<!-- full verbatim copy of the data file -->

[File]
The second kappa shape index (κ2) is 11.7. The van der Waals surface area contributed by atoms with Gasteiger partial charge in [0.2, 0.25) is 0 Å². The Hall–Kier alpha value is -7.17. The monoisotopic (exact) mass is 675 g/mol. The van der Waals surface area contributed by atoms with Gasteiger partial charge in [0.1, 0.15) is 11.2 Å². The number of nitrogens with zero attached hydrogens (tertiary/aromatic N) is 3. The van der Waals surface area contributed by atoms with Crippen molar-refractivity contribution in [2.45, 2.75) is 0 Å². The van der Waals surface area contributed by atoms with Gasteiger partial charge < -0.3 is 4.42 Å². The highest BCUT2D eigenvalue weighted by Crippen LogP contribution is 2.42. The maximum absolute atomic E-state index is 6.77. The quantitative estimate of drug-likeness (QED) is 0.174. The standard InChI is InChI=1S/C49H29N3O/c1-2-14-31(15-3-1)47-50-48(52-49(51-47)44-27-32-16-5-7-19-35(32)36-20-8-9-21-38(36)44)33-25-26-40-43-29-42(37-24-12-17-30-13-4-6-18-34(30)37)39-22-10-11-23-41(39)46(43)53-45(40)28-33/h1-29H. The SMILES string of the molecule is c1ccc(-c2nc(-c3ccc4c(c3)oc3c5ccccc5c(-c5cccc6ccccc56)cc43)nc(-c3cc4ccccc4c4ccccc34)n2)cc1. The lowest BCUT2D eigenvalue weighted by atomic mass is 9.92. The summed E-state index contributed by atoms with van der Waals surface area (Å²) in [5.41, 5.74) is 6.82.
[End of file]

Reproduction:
The second kappa shape index (κ2) is 11.7. The van der Waals surface area contributed by atoms with Gasteiger partial charge in [0.2, 0.25) is 0 Å². The Hall–Kier alpha value is -7.17. The monoisotopic (exact) mass is 675 g/mol. The van der Waals surface area contributed by atoms with Gasteiger partial charge in [0.1, 0.15) is 11.2 Å². The number of nitrogens with zero attached hydrogens (tertiary/aromatic N) is 3. The van der Waals surface area contributed by atoms with Crippen molar-refractivity contribution in [2.45, 2.75) is 0 Å². The van der Waals surface area contributed by atoms with Gasteiger partial charge < -0.3 is 4.42 Å². The highest BCUT2D eigenvalue weighted by Crippen LogP contribution is 2.42. The maximum absolute atomic E-state index is 6.77. The quantitative estimate of drug-likeness (QED) is 0.174. The standard InChI is InChI=1S/C49H29N3O/c1-2-14-31(15-3-1)47-50-48(52-49(51-47)44-27-32-16-5-7-19-35(32)36-20-8-9-21-38(36)44)33-25-26-40-43-29-42(37-24-12-17-30-13-4-6-18-34(30)37)39-22-10-11-23-41(39)46(43)53-45(40)28-33/h1-29H. The SMILES string of the molecule is c1ccc(-c2nc(-c3ccc4c(c3)oc3c5ccccc5c(-c5cccc6ccccc56)cc43)nc(-c3cc4ccccc4c4ccccc34)n2)cc1. The lowest BCUT2D eigenvalue weighted by atomic mass is 9.92. The summed E-state index contributed by atoms with van der Waals surface area (Å²) in [5.41, 5.74) is 6.82.